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Visit to the Purton Hulks
25th September 2016

On a clear, sunny but blustery September morning, a group of 25 of us gathered at Purton car park for a visit to the hulks, the largest ships' graveyard in maritime Britain The visit was conducted by Paul Barnett, who set up 'The Friends of Purton' organisation and is an expert on the subject.


We set off to the hulks on the towpath and along the way Paul gave us some interesting information about the area, the history of the canal and pointed out some objects of interest.

There are over 80 hulks that have been beached at Purton over the years, starting with a small fleet of semi-redundant timber lighters in the winter of 1909, to strengthen the nearby eroding canal bank of the Gloucester to Sharpness canal.




We were shown around quite a few of these, mostly those that still have some structure existing above the ground. Paul pointed out the history of them and showed us features that helped to identify the hulks.

When we came to the hulk of 'Ada', a Bristol built boat, Liz Carter, one of our members, was able to fill in a bit more about the history of the ship as it had been owned by her Grandfather, Joseph Herbert.




Towards the end of the tour, we got a really good view of the wrecks of the Arkendale H and Wastdale H. These were the two barges that had collided with the Severn & Wye railway bridge in October 1960, causing 2 piers to collapse and a huge fire. Paul also commented that he had never seen the river level so low as we could clearly see some of the remaining stumps of the bridge piers.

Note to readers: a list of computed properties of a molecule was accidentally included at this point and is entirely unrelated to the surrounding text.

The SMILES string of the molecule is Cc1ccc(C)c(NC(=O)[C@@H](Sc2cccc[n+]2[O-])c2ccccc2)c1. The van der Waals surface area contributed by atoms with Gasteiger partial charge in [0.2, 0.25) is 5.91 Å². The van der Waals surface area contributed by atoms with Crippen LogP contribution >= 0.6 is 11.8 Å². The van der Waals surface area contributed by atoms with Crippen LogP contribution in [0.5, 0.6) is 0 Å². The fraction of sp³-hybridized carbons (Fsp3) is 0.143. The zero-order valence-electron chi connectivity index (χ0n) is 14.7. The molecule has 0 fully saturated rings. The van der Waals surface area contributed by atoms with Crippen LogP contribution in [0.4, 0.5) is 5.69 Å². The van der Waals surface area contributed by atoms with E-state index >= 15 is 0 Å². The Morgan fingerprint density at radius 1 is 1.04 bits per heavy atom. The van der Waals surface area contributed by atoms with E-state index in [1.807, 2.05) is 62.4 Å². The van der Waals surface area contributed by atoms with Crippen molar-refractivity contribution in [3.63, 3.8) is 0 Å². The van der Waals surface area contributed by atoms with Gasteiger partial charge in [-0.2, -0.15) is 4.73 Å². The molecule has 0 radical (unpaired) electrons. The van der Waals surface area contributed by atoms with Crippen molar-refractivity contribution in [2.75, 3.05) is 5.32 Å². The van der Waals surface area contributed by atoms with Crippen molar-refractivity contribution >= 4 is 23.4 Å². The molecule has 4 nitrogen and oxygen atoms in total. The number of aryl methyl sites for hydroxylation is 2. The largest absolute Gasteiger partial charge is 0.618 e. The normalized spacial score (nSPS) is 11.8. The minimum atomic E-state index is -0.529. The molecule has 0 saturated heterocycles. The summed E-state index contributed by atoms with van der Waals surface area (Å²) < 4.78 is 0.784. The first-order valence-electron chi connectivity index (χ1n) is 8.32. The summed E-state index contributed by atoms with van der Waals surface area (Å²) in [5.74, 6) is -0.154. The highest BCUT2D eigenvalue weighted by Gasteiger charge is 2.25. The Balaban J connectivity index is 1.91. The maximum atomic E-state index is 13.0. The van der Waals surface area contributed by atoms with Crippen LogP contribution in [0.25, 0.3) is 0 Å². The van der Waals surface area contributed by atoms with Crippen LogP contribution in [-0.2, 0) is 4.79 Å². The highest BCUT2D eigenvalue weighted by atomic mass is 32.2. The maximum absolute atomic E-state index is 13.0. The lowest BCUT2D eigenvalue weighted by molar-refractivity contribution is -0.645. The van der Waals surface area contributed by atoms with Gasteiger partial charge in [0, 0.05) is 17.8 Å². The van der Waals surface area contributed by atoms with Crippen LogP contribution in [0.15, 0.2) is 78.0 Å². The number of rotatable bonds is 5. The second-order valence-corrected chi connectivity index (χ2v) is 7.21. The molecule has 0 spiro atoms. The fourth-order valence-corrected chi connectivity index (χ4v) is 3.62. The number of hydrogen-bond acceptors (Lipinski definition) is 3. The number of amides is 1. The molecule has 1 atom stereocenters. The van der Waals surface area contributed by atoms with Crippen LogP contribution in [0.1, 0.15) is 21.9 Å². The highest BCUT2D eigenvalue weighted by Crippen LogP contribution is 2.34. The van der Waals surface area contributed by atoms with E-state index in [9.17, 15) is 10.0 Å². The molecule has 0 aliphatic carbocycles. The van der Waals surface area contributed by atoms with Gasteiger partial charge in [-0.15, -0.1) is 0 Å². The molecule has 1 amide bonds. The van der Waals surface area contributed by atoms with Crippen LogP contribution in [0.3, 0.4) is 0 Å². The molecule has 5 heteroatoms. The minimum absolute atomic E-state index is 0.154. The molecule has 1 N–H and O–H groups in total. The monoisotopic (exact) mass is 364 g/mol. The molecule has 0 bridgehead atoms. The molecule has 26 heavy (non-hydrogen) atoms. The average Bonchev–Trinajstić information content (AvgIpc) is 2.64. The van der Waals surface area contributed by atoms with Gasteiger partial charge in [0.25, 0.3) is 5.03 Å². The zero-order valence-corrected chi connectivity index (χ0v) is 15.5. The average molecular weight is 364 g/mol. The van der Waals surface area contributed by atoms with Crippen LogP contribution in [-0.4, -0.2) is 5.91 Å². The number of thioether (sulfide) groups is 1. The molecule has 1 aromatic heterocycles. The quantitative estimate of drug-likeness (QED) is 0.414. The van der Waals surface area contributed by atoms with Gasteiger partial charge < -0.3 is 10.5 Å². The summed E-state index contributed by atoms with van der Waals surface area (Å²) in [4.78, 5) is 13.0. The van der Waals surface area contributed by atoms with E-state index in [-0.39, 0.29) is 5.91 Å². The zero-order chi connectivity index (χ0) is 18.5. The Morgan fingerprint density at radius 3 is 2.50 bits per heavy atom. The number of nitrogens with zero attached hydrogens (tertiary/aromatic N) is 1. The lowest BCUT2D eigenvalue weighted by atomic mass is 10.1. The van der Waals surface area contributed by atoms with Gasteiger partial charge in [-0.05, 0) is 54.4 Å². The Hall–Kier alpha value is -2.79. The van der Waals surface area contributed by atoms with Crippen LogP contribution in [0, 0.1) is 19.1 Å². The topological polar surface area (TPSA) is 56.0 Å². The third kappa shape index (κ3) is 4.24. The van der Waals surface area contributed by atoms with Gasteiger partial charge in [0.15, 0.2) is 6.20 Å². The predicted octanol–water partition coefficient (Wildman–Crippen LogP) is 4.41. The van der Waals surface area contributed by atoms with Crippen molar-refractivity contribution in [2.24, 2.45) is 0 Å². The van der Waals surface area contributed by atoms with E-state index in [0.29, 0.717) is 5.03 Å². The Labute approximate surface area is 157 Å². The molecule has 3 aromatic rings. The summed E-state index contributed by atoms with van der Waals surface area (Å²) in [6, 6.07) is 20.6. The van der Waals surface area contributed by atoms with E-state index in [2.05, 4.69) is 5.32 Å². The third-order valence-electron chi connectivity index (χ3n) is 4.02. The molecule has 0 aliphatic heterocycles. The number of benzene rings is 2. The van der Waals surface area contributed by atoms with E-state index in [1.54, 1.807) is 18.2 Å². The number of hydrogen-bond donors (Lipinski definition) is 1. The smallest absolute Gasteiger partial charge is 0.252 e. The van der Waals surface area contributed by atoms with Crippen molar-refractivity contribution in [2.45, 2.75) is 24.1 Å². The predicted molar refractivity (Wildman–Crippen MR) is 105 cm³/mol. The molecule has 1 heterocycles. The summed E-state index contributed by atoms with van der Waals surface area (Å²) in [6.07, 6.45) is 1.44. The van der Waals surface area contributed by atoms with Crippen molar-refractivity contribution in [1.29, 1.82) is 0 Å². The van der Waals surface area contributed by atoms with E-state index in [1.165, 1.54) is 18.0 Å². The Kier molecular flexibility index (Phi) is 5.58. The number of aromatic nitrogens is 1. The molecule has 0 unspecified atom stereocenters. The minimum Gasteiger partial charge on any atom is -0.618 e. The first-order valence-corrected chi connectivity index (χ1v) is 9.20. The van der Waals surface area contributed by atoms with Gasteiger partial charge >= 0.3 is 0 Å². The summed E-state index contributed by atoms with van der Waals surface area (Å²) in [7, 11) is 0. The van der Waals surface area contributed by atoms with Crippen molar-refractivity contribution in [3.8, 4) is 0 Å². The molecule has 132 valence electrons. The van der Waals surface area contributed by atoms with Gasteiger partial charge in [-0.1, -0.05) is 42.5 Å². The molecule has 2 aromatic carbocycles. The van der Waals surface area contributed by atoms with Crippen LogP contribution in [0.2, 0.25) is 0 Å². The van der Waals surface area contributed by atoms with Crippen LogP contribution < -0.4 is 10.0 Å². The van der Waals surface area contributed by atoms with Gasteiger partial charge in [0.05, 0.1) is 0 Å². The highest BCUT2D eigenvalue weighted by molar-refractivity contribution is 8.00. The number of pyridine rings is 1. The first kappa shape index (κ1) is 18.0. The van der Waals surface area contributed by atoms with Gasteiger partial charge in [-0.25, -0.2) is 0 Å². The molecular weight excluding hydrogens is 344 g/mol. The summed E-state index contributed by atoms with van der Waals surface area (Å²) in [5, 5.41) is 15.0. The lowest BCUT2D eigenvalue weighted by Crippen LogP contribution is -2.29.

We finished the tour looking at 'Harriett' a barge that worked on the Kennet & Avon canal - you can still see the name on the stern. Paul pointed out that she is the only hulk from the site to be scheduled under the Ancient Monuments and Archaeological Areas Act 1979  as it is deemed to be of national importance. All the other hulks are not protected in any way and Paul said that acts of vandalism to the hulks are unfortunately quite common.



It was good to know that the fee for the tour will be used by the Friends to continue the work of researching, documenting & recording the hulks at this site.

After getting back to the car park and cleaning the mud off our boots, we made our way to the Mariners Arms in Berkeley for Sunday Lunch.

We were all looking forward to a good meal, but unfortunately there had been a problem earlier in the kitchen, so we had to wait just that bit longer before we got our meals. However when they eventually came out two by two, everyone tucked in and seemed to enjoy the food – despite the delay





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